If only I could remember their names. "The main reason people can't put names to faces," says Allen, "is that they're not consciously listening when the name is spoken."

I'm pretty sure I'm conscious when someone is introduced but in this context, she means being fully, actively present. Rather than attempting to clear the mind, which I'd always thought was the point of meditation, it's a way of being mindful of our thoughts, not a means to turn them off. The antithesis is what most of us are used to: the see-sawing of the "monkey-mind" or the constant chatter of unconscious thought - maybe I'll have steak for dinner, I still haven't re-soled my shoes, where's my bag? - when we're going about something completely unrelated.

We start with 20 minutes of breath-counting, attempting to keep the attention on the breath and let thoughts drift away. It's not easy but after a bit of practice, I feel my mind settling. So this is the bliss they go on about, I think. Bang. Back to reality. I also have a dead leg. Not ideal considering we are about to do a walking meditation.

This involves gazing at the floor half a metre in front of us as we slowly pace the room, keeping the attention on the sensations at the soles of the feet. Being winter, most of us are wrapped in blankets. This goes well until I happen to look up and lose focus because we must look like we're in the throes of cult worship, a room full of zombies in uniform, shuffling in slow circles as weird music plays.

It's not until week four that we get to the kundalini meditation, an active form of the practice created by Indian "guru" Osho. The idea behind it is that the quality of the modern mind has shifted. Meditating cross-legged with our eyes closed, when our minds are so used to jumping between bite-sized bits of information, is tedious and difficult. But moving your booty in a chaotic way, (15 minutes of shaking, followed by 15 minutes of "dancing"), will supposedly release tension and move attention away from the mind.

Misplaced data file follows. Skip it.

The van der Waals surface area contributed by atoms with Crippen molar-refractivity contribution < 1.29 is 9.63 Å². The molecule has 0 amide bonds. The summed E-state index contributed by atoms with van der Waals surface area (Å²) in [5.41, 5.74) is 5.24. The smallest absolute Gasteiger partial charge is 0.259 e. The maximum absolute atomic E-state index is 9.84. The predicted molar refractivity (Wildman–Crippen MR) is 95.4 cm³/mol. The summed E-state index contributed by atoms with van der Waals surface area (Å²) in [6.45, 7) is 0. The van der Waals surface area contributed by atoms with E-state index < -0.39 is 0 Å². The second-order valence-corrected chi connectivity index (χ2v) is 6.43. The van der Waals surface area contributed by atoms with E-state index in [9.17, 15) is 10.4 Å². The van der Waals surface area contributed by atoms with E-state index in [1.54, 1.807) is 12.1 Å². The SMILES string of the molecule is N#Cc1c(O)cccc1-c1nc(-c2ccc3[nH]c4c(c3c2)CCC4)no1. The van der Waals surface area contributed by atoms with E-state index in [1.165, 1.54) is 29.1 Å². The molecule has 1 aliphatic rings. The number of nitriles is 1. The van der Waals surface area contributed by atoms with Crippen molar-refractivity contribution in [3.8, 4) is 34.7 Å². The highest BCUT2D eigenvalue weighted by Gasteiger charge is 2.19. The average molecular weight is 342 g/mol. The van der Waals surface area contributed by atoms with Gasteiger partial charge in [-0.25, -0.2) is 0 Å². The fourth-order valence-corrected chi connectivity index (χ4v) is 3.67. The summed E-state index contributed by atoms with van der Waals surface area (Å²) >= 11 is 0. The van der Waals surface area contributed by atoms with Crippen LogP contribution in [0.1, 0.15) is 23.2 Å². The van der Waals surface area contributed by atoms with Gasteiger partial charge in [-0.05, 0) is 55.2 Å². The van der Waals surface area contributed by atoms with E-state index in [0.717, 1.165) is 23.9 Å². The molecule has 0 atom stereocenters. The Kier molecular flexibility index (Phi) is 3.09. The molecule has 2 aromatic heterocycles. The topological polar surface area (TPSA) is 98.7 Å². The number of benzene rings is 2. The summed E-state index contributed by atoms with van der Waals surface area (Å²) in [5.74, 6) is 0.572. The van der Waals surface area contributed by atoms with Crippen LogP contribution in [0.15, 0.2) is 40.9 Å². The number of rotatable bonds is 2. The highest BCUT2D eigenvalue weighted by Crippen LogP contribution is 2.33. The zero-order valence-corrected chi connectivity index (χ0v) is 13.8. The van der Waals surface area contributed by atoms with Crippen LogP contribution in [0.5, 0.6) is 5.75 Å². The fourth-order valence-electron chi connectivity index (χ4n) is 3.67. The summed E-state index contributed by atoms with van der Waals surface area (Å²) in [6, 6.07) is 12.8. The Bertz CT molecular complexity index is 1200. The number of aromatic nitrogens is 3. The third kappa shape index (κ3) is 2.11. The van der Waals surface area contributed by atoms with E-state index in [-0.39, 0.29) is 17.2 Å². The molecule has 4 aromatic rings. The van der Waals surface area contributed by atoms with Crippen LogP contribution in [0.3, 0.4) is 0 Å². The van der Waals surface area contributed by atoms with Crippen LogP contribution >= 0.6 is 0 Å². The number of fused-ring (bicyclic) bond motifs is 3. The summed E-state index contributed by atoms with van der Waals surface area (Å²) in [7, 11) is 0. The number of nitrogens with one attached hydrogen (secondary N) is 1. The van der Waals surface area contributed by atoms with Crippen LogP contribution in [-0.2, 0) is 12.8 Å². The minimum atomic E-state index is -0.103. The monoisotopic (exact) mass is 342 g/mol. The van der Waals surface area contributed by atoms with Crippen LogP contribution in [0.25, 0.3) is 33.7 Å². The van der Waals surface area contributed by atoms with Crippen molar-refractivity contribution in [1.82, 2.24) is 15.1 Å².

Once I get over the fact I look like a loon on a Vibra-Train, it starts to work. All that shaking and spasming about to a throbbing sort of ethnic trance, and I get a similar feeling to what you get after a good long run - my body feels relaxed and my mind relaxed too.

I'm not in a hurry to repeat this at home though as my neighbours would probably call an ambulance.

The final meditation is my favourite. Yoga Nidra, also known as "yoga sleep" is a guided visualisation where we lie on the floor (my favourite yoga pose) and shift our attention to different parts of the body. Allen says the specific order is important as it creates a pre-mapped, beneficial pathway in the brain. Whether or not that's true, the practice is so profoundly relaxing I feel as though I've become "at one" with the carpet.

A few weeks on and the sense of calm during meditation comes more easily now - it's all about daily practice, says Allen - but never has something seemed so simple and natural on one hand, yet so difficult and frustrating on the other. However, I am starting to notice the difference. A subtle agitation, one I didn't realise I'd always experienced, resumes if I don't practise.

Whereas when it's going well, there's the peculiar sensation that I'm training my mind much like I train my body at the gym, rewiring it away from a stressed, tense response towards something more dignified and accepting.

Until I go to see Eat Pray Love, in which Julia Roberts is a self-obsessed whiner. I'm not sure if it's considered a meditative state of mind to want to slap someone across the face.

Susan Allen runs drop-in meditation classes Tuesday nights at the Yoga Ground, Ponsonby. The next six- week course starts February 15. See yogaground.co.nz for information.

- NZ Herald